DIMITRI LASCARIS: And at the time we spoke to you six weeks ago, there had been daily protests going on for approximately 100 straight days. Have those daily protests continued? And, and how have the-. If so, how have the authorities at the detention center responded to them since we last spoke to you?

EHSANULLAH SAHIL: Yes. For the last time when we spoke and now our daily protests have been continuing till now. Today was day 150 from our peaceful protest. Regularly every day we come together. Before it was inside the [inaudible] we came together in front of the [inaudible] immigration. So we call for their freedom. We want justice. We are human, and we want our right. We are human. So we’re just continuing our protest every day regularly. And it was in [inaudible] June. Every day the authorities from organized, many organizations, like especially from [inaudible] and they are responsible for helping the refugees inside that detention center.

They just came over and they said, OK, be patient. And we are going to process your documents, and we are working on your releasing. But nothing get changed. Because we are the longest refugees around Indonesia. We’re detained and we have staying inside [inaudible]. And it was in 7 June, more than 100 security guards, they entered inside the [inaudible]. It was for the first day, and they were asked for which purpose they come inside. And they just entered and everyone, they secured each blocks, and they stood guard, like two, three guards in front of each block doors. And first they clean inside the [inaudible] and where we are living, and then they locked the doors, and they start searching our rooms. And they got everything we have for cooking, for washing, and there was nothing left we have to cook the bread and wash our dress. And they just locked up and picked up some of our [cables for tying some planks].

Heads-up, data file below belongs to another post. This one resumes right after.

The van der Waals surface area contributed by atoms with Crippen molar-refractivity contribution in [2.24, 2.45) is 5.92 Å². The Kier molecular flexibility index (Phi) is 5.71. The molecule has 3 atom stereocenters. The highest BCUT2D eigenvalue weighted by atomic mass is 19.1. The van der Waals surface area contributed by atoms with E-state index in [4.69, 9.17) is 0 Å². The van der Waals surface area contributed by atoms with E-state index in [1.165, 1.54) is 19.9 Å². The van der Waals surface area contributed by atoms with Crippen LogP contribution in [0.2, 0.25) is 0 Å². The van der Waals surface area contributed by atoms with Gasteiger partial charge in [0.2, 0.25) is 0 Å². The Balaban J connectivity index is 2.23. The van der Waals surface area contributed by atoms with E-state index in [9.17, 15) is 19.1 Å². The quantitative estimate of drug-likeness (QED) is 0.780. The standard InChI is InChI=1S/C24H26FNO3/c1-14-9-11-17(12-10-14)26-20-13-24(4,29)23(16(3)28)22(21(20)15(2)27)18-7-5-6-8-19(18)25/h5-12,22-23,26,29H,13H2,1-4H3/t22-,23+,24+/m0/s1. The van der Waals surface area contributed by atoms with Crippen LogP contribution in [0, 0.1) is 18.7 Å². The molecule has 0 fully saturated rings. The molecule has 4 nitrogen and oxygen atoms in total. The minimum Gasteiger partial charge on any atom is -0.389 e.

Then every time they came inside and they asked from us, OK, stop your protest, and don’t do the protests anymore. And then we decide, OK, and they come in here, like I said, more than a hundred security guard they come. And they just got our everything. And we decide to come out of our rooms, and we come in front of the immigration office right now where the people are sleeping here. It is that one week that we’ve come out. And the people are sleeping here in the break. And the tile here is no mattress, no pillow, no blanket. And it is one week we didn’t take shower. There is no shower. And we are not allowed to use a cell phone. And it is more than five months. We are not allowed to receive any money. We are not allowed to receive [balance] and we are not allowed to receive money. So we just have contact with our friends there and outside, and they send us [balance] and we buy a package, and we use that in here right now. I am speaking with you, just I charged my phone, and I tried to find a way with the neighbours, through the people coming here. And legally we are not allowed to charge our phone. No one is allowed to charge their phone.